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Tapes reveal how LBJ and RFK 'sold' escalation in Vietnam


February 21, 1997
Web posted at: 8:00 p.m. EDT

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ATLANTA (CNN) -- On the 9th of June, 1964, U.S. Attorney General Robert F. Kennedy called President Lyndon B. Johnson to talk about South Vietnam.

The United States already had about 16,000 military personnel in the small, Southeast Asian country, most of them described as "advisors."

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  • But it was clear that it would take more than 16,000 Americans to stop the Viet Cong guerrillas, who were proving to be increasingly troublesome and destructive.

    Adding to the concern was the ineffectiveness of the South Vietnamese Army. Troubled by poor leadership and low morale, the South Vietnamese showed little enthusiasm for taking on the Viet Cong.

    It was evident that President Johnson would have to escalate U.S. involvement in Vietnam or risk losing the country altogether. More important, he would have to decide how to sell that escalation to Congress and the public.

    In the following conversation from tapes released by the National Archives and the Lyndon Baines Johnson Library, Johnson and Kennedy discuss how best to sell the idea of sending American soldiers to fight in a place few had ever heard of.

    The question was LBJ's authority to escalate


    Kennedy begins by saying he is worried about asking Congress for a resolution authorizing the president to take offensive military action in Vietnam.

    RFK: "About four or five days ago, we went through the plan for Vietnam and I had some serious questions about it."

    LBJ: "And the question as to whether you ought to try is a difficult one, and I don't know how you can conduct much offensive without some authority."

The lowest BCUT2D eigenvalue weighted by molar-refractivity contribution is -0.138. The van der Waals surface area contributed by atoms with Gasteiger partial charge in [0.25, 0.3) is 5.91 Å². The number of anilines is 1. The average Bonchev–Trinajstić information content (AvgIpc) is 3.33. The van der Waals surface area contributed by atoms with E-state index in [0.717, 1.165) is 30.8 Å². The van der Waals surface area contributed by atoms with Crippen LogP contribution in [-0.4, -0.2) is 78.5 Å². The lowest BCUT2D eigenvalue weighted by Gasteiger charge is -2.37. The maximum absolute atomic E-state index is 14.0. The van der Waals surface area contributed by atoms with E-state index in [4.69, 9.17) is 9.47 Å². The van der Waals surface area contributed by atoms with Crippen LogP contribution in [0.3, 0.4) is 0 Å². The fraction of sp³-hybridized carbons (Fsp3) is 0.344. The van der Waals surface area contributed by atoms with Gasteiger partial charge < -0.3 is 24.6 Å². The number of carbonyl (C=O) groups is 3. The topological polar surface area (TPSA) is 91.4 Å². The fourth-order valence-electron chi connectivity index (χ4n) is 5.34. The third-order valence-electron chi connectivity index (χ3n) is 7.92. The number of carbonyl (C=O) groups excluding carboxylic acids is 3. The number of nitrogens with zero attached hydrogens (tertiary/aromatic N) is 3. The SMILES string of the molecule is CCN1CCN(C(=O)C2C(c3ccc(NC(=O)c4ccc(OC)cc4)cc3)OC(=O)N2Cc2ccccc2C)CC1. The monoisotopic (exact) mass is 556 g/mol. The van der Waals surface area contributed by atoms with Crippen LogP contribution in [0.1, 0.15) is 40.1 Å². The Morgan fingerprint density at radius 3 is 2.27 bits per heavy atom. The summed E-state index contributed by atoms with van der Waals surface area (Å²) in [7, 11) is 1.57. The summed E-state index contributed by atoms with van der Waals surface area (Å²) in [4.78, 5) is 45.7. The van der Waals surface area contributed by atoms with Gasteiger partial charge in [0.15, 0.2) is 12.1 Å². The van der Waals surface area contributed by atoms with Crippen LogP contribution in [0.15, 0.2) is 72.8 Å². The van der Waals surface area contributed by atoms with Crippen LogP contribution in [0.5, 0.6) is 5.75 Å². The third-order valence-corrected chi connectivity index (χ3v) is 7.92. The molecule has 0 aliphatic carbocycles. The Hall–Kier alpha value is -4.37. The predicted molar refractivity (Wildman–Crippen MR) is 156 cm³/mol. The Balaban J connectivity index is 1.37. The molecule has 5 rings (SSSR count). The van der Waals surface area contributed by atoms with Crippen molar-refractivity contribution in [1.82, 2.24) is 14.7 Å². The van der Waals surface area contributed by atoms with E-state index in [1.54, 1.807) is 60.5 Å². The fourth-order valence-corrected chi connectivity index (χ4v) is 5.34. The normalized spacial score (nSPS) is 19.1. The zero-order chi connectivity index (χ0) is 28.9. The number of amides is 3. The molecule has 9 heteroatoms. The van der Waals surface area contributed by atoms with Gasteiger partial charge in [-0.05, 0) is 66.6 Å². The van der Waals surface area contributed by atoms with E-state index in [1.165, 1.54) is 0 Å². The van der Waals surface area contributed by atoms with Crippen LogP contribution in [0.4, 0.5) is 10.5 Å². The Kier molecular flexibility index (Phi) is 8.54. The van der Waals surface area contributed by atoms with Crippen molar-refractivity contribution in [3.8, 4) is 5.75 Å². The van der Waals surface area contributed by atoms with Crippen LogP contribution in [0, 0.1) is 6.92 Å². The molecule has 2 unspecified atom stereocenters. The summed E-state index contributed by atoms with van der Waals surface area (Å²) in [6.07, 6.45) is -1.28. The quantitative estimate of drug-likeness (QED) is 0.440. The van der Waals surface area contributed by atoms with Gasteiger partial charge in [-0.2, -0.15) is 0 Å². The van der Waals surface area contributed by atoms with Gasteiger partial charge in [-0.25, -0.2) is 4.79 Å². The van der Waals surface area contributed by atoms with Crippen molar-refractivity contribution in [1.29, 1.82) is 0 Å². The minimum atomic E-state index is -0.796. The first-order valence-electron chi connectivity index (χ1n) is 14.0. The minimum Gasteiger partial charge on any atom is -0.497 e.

RFK: "Yeah."

    lbj phone

    LBJ: "We had the United Nations behind us, but we had a very divided country, and a lot of hell, and we finally really lost-- the Democrats did -- on the Korea thing."

    RFK: "Yeah, that's right."

    LBJ: "I am fearful that if we move without any authority of the Congress, that the resentment would be pretty widespread and it would involve a lot of people who normally would be with us, if we asked for the authority. On the other hand, I would shudder to think if they debated it for a long period of time, and they're likely to do that. So neither choice is very good."

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    'They'll start asking...what's going to happen'

    RFK: "Yeah. I think that they'll start asking -- it seems likely that they'll start asking somebody to spell out exactly what's going to happen. And if we drop bombs there and then they retaliate, will we eventually bomb Hanoi and all that kind of business. And what the answers are to that, to those questions, are so difficult to give."

    LBJ: "But, if you take the other route, then they ask you by what authority, what executive order do you declare war?"

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    rfk with head down RFK: "The other -- well, I guess you really don't need, from their explanation at least, and I haven't looked into it -- but it's not essential, it's not necessary constitutionally. But the alternative to that, especially if that's going to be very harmful -- the alternative, of course, is for you and Secretary McNamara and Secretary Rusk, at the appropriate time, to start bringing in the labor leaders and the business leaders and the congressional leaders and talk with them on, you know, sort of, as if it was a National Security Council meeting and that you are briefing them, and this is what we have to do at this time, and that if you have to take any further steps that you'll inform them, and that you'll keep them advised, and bring in some of the newspapers and bring in some of the television people."

    LBJ worried about divisions at home

    LBJ: "And I think probably talk to the country about why we are there, and how we're there, and what we've confronted there, and what we may do before you submit a resolution, because I don't... I have doubts about what would happen to it right now."

    RFK: "That's what I think."

    LBJ: "I think they'd just talk and develop a big divided type here at home."

    RFK: "That's what I think, and then some people would say we're not doing enough and the others would say it's too much."

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    vietnam Two days after this call, Kennedy wrote Johnson offering to serve as ambassador to Vietnam but the President declined saying he feared for Kennedy's safety.

    Four years later, with the nation divided over Vietnam, Johnson chose not to seek re-election and Robert Kennedy ran for President, seeking an end to the war.

    Correspondent Alan Duke contributed to this report.

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